Definition of Lictor

1. n. An officer who bore an ax and fasces or rods, as ensigns of his office. His duty was to attend the chief magistrates when they appeared in public, to clear the way, and cause due respect to be paid to them, also to apprehend and punish criminals.

Definition of Lictor

1. Noun. An officer in ancient Rome, attendant on a consul or magistrate, who bore the fasces and was responsible for punishing criminals. ¹

¹ Source:

Definition of Lictor

1. a magistrate's attendant in ancient Rome [n -S]

Lexicographical Neighbors of Lictor

licodione 2'-O-methyltransferase
licorice extract
licorice fern
licorice root
licorice stick
lictor (current term)
lid-closure reaction
lid crutch spectacles
lid reflex

Literary usage of Lictor

Below you will find example usage of this term as found in modern and/or classical literature:

1. Strange Stories from a Chinese Studio by Sung-ling Pʻu, Songling Pu, Herbert Allen Giles (1880)
"Suddenly the lictor himself appeared, and cried out, " Do you wish to ruin me ? Happily my new master has only just taken up his post, and he has not ..."

2. Dictionary of Quotations from Ancient and Modern English and Foreign Sources by James Wood (1899)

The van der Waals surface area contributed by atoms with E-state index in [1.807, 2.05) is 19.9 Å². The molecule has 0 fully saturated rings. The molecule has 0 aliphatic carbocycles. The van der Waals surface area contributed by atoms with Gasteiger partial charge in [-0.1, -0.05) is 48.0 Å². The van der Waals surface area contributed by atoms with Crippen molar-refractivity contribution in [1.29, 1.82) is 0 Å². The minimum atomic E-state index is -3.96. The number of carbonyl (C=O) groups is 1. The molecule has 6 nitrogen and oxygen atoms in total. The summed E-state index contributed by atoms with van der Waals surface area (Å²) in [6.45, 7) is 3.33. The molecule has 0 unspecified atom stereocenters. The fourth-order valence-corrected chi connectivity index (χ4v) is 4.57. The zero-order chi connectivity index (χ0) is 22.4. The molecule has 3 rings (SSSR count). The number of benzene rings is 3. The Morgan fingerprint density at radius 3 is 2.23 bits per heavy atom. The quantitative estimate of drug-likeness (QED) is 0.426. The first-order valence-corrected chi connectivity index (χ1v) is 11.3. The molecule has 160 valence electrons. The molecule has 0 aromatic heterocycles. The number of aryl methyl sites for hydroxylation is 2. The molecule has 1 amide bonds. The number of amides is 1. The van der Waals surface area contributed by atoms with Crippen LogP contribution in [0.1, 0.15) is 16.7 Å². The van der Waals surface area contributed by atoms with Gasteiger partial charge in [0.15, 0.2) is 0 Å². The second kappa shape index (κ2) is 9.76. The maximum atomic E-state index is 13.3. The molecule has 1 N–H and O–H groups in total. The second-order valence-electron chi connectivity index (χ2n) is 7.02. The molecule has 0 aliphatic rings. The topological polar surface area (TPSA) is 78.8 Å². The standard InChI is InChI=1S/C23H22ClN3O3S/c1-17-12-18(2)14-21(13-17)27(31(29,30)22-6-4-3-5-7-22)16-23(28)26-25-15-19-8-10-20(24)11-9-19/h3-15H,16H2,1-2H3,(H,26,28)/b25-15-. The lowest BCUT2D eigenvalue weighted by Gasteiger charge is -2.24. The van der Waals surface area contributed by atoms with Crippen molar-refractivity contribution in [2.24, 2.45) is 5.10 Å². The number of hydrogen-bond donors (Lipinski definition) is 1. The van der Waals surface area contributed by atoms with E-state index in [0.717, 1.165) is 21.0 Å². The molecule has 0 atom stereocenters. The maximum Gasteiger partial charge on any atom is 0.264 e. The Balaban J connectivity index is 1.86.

"... circum Tecta volantes—For neither regal treasure, nor the consul's lictor, nor the cares that hover about fretted ceilings, ..."

3. The Old and New Testament Connected in the History of the Jews and by Humphrey Prideaux (1845)
"... among other crimes then laid to his charge, publicly executed at Rome by the rods and axe of the lictor. But this was not till several years after. ..."

4. Roman Antiquities: Or, An Account of the Manners and Customs of the Romans by Alexander Adam (1833)
"He who went foremost was called PRIMUS lictor, Cic. ad Fair. i. 1. 7. he who went last, or next to the magistrates, was called PROXIMUS lictor, Liv. ibid. ..."

5. Elegant Extracts, Or Useful and Entertaining Passages, from the Best English by Vicesimus Knox, James Gates Percival (1826)
"... by the attending lictor.«. The attention of the poor is generally driven from one ungrateful object to another ; for night coming on, ..."

6. Fifty Years of My Life in the World of Sport at Home and Abroad by John Dugdale Astley (1895)
"... and Limner—Frail in the Know—Follow Suit—lictor Wins me a Sice Stoke in Klon Handicap—Sell him to Sir Joseph Hawley, who Wins Liverpool Autumn Cup with ..."

7. Roman Antiquities by Alexander Adam, John Richardson Major (1835)
"28., ie the chief lictor, summits lictor, who used to receive and execute ... When the magistrate returned home, a lictor knocked at the door with his rod ..."

Other Resources:

Search for Lictor on!Search for Lictor on!Search for Lictor on Google!Search for Lictor on Wikipedia!